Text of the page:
Game Development Reference

In-Depth Information

graphs, that for every vertex maintains the number of outgoing edges, to

achieve this running time bound.

Theorem 3.2
Reachability and safety games are positionally determined.

The winning sets and positional winning strategies of both players can be

computed in time O
(
m
)
.

In Figure 3.1 we present a divide-and-conquer algorithm for solving re-

peated reachability, and hence also for eventual safety, games. The algorithm

takes a repeated reachability game
G
with the target set
T
as input, and it

returns the pair (
win
0
(
G
)
, win
1
(
G
)) of the winning sets of both players. The

main insight behind the design of this algorithm is that the solution of a

repeated reachability game can be obtained from the solution of a subgame

that is also a repeated reachability game, and that has fewer vertices.

algorithm
Buchi-win
(
G
)

if
reach
1
(
T
)=
V

then
(
W
0
,W
1
)

←

(

∅

,V
)

else

W
0
←

V

\

reach
1
(
T
)

G
←

reach
0
(
W
0
)

G

\

(
W
0
,W
1
)

Buchi-win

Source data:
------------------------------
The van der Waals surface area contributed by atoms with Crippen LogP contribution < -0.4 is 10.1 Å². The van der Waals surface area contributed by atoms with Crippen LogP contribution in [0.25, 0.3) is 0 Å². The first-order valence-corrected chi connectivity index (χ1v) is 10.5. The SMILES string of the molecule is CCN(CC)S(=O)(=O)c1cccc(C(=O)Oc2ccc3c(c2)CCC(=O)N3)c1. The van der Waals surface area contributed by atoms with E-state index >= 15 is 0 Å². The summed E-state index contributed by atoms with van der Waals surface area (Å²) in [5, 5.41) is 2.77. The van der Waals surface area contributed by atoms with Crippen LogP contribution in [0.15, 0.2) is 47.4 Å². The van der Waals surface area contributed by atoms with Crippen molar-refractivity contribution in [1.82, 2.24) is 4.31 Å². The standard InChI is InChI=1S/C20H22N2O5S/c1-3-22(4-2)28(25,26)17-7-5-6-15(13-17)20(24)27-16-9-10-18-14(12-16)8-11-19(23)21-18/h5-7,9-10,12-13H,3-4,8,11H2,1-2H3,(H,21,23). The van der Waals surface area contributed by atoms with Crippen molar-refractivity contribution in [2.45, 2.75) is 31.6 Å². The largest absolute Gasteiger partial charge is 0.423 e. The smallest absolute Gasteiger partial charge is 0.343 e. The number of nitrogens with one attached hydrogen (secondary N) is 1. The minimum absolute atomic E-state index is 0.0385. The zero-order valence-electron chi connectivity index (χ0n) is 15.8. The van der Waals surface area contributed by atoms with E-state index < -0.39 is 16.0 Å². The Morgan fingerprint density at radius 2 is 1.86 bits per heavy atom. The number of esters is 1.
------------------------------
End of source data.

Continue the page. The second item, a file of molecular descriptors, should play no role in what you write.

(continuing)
(
G
)

←

W
1
,W
1
)

(
W
0
,W
1
)

←

(
V

\

endif

return
(
W
0
,W
1
)

Figure 3.1 A divide-and-conquer algorithm for repeated reachability and

eventual safety games

In a series of exercises we provide the detailed structure of an inductive

correctness proof for the algorithm, and we invite the reader to fill in the

details.

Exercise 3.4
Assume that
reach
1
(
T
)=
V
. Argue that if player 1 follows

a positional
T
-reachability strategy from an arbitrary starting vertex
v

V
,

then a vertex in
T
occurs infinitely many times. Conclude that in this case

win
1
(
G
)=
V
.

∈

V
is a
0-dominion
if it is 1-closed and player 0

has a
D
-trapping strategy that is winning for her from every starting vertex

in
D
; the latter is called a
0-dominion strategy
on
D
. The definitions of

a
1-dominion
and a
1-dominion strategy
are analogous.

We say that a set
D

⊆

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